Pharmacists Pushing for DIR Relief
Community pharmacists fight against financial pressure for their survival.
Justin Wilson, co-owner of Valu-Med Pharmacy in Midwest City, OK, is very concerned about the survival of his business. Like many other independent community pharmacies across the country, the impact of direct and indirect remuneration (DIR) fees—in addition to other financial pressures—may push Valu-Med over the edge.
So far in 2017, pharmacy benefit managers (PBMs) collected $24,000 in retroactive DIR fees from Valu-Med several months after patients had filled scripts. “We’ve hit the bottom on medication reimbursement. We are buying medication as low as we possibly can, and now we have these retrospective DIR fees to deal with,” Wilson said. “I’m not sure how we can keep the doors open unless something changes soon.”
Plus, DIR policies vary widely and the fees are unknown, so Valu-Med is unable to plan for its financial future, Wilson said. “Each PBM calculates these fees differently and collects them at different times of the year. We really have no idea how we will be reimbursed on prescriptions. We are in a kind of ‘wait and see when the dust settles’ type of business model.”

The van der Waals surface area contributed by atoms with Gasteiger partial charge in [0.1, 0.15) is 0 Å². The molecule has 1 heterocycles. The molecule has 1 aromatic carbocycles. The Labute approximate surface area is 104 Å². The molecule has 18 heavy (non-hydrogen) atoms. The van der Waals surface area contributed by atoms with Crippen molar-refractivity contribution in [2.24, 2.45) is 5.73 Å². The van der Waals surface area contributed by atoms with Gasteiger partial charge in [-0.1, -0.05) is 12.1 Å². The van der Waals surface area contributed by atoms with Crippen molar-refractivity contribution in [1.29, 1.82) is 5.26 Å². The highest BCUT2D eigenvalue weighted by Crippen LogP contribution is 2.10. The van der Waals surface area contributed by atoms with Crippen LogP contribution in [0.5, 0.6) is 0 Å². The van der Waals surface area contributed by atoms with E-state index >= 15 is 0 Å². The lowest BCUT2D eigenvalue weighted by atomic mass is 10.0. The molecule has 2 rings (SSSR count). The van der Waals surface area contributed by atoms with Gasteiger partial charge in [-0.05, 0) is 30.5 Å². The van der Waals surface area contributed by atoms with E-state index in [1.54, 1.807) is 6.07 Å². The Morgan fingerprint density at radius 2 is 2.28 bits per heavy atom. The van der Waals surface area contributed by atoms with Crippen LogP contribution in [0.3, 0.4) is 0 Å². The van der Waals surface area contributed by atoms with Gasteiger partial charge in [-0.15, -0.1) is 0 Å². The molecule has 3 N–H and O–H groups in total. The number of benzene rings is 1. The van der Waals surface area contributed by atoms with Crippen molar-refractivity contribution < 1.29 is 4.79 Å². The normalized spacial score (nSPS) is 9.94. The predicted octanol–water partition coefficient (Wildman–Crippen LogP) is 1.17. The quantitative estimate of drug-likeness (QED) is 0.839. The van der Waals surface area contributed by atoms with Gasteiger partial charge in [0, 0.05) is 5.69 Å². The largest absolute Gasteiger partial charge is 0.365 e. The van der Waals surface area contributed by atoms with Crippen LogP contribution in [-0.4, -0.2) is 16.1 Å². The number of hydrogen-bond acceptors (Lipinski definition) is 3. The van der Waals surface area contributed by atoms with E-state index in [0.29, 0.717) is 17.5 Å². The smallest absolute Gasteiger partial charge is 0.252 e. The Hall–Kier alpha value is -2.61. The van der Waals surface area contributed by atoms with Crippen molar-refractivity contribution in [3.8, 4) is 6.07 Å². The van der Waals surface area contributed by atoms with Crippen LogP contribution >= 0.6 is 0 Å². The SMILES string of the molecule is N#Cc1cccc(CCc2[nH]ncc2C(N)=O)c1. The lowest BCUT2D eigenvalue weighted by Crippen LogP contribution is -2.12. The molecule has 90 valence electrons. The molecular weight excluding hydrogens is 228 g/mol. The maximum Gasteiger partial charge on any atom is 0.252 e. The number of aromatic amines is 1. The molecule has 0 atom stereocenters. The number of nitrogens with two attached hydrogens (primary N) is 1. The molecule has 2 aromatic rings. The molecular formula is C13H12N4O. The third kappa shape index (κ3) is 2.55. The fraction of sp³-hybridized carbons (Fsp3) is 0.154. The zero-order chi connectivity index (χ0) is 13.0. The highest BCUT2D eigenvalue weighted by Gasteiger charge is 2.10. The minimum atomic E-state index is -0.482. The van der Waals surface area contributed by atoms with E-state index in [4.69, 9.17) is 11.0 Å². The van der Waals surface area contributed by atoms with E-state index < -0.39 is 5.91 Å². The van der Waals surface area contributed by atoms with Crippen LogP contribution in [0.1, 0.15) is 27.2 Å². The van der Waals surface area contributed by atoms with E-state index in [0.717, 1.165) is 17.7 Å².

As a result, the pharmacy is unable to offer raises to employees and is “being forced to look at decreasing staff levels/hours to make our business model work,” Wilson said. “This ultimately decreases the quality of care we can provide for our patients.”
Valu-Med is not alone in the DIR fee battle. “Independent community pharmacists cited this as their number one priority for 2017 by far,” said B. Douglas Hoey, RPh, CEO of NCPA. “We’ve seen some former owners cite this specifically as a factor in their decision to close their community pharmacy practice.”
Pharmacy DIR fees are higher than in 2016, and pharmacists have lost some customers because of their insurance plans.
“We have had to reject several preferred network contracts due to how aggressive their terms/fees were. We would have been upside down on every prescription filled if we took those rates,” Wilson said, without listing which plans were rejected. “Other than that, we are still accepting most plans as we do not want to turn our backs on the patients who have been coming to my family’s pharmacy since 1977.”
For example, Aetna’s new policy essentially eliminated independent pharmacies from its preferred network because of pushback from pharmacies on DIR fees, according to NCPA. “Our members have potentially lost customers, since independents that were preferred are not in Aetna’s preferred network any longer,” Hoey said.
Up next: What's coming next for DIR fees